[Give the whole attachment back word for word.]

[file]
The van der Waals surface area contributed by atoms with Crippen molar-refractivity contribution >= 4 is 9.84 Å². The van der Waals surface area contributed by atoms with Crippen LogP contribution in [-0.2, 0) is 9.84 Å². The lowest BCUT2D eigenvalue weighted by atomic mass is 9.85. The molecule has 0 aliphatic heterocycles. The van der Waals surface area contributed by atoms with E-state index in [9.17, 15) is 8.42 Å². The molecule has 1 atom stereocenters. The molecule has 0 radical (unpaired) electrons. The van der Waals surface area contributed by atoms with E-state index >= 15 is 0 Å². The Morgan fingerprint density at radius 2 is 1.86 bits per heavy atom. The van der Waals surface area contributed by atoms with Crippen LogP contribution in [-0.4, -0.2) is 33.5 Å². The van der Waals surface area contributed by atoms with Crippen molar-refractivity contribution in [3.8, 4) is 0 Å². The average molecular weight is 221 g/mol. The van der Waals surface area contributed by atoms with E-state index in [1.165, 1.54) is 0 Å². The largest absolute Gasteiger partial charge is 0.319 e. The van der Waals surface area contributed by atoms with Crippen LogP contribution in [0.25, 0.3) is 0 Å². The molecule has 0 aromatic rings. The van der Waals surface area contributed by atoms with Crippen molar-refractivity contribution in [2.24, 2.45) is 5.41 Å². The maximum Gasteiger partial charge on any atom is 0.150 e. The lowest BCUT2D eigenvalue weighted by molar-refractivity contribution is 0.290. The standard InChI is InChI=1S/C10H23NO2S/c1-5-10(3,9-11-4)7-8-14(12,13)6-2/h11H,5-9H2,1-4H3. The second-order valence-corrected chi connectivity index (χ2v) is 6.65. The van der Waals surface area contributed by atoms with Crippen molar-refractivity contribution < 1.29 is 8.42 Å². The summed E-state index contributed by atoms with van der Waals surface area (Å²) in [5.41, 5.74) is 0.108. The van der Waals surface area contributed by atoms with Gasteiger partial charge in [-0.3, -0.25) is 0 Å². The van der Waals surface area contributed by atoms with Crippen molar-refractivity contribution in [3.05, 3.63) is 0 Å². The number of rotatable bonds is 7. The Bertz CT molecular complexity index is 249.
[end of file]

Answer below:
The van der Waals surface area contributed by atoms with Crippen molar-refractivity contribution >= 4 is 9.84 Å². The van der Waals surface area contributed by atoms with Crippen LogP contribution in [-0.2, 0) is 9.84 Å². The lowest BCUT2D eigenvalue weighted by atomic mass is 9.85. The molecule has 0 aliphatic heterocycles. The van der Waals surface area contributed by atoms with E-state index in [9.17, 15) is 8.42 Å². The molecule has 1 atom stereocenters. The molecule has 0 radical (unpaired) electrons. The van der Waals surface area contributed by atoms with E-state index >= 15 is 0 Å². The Morgan fingerprint density at radius 2 is 1.86 bits per heavy atom. The van der Waals surface area contributed by atoms with Crippen LogP contribution in [-0.4, -0.2) is 33.5 Å². The van der Waals surface area contributed by atoms with Crippen molar-refractivity contribution in [3.8, 4) is 0 Å². The average molecular weight is 221 g/mol. The van der Waals surface area contributed by atoms with E-state index in [1.165, 1.54) is 0 Å². The largest absolute Gasteiger partial charge is 0.319 e. The van der Waals surface area contributed by atoms with Crippen LogP contribution in [0.25, 0.3) is 0 Å². The molecule has 0 aromatic rings. The van der Waals surface area contributed by atoms with Crippen molar-refractivity contribution in [2.24, 2.45) is 5.41 Å². The maximum Gasteiger partial charge on any atom is 0.150 e. The lowest BCUT2D eigenvalue weighted by molar-refractivity contribution is 0.290. The standard InChI is InChI=1S/C10H23NO2S/c1-5-10(3,9-11-4)7-8-14(12,13)6-2/h11H,5-9H2,1-4H3. The second-order valence-corrected chi connectivity index (χ2v) is 6.65. The van der Waals surface area contributed by atoms with Crippen molar-refractivity contribution < 1.29 is 8.42 Å². The summed E-state index contributed by atoms with van der Waals surface area (Å²) in [5.41, 5.74) is 0.108. The van der Waals surface area contributed by atoms with Gasteiger partial charge in [-0.3, -0.25) is 0 Å². The van der Waals surface area contributed by atoms with Crippen molar-refractivity contribution in [3.05, 3.63) is 0 Å². The number of rotatable bonds is 7. The Bertz CT molecular complexity index is 249.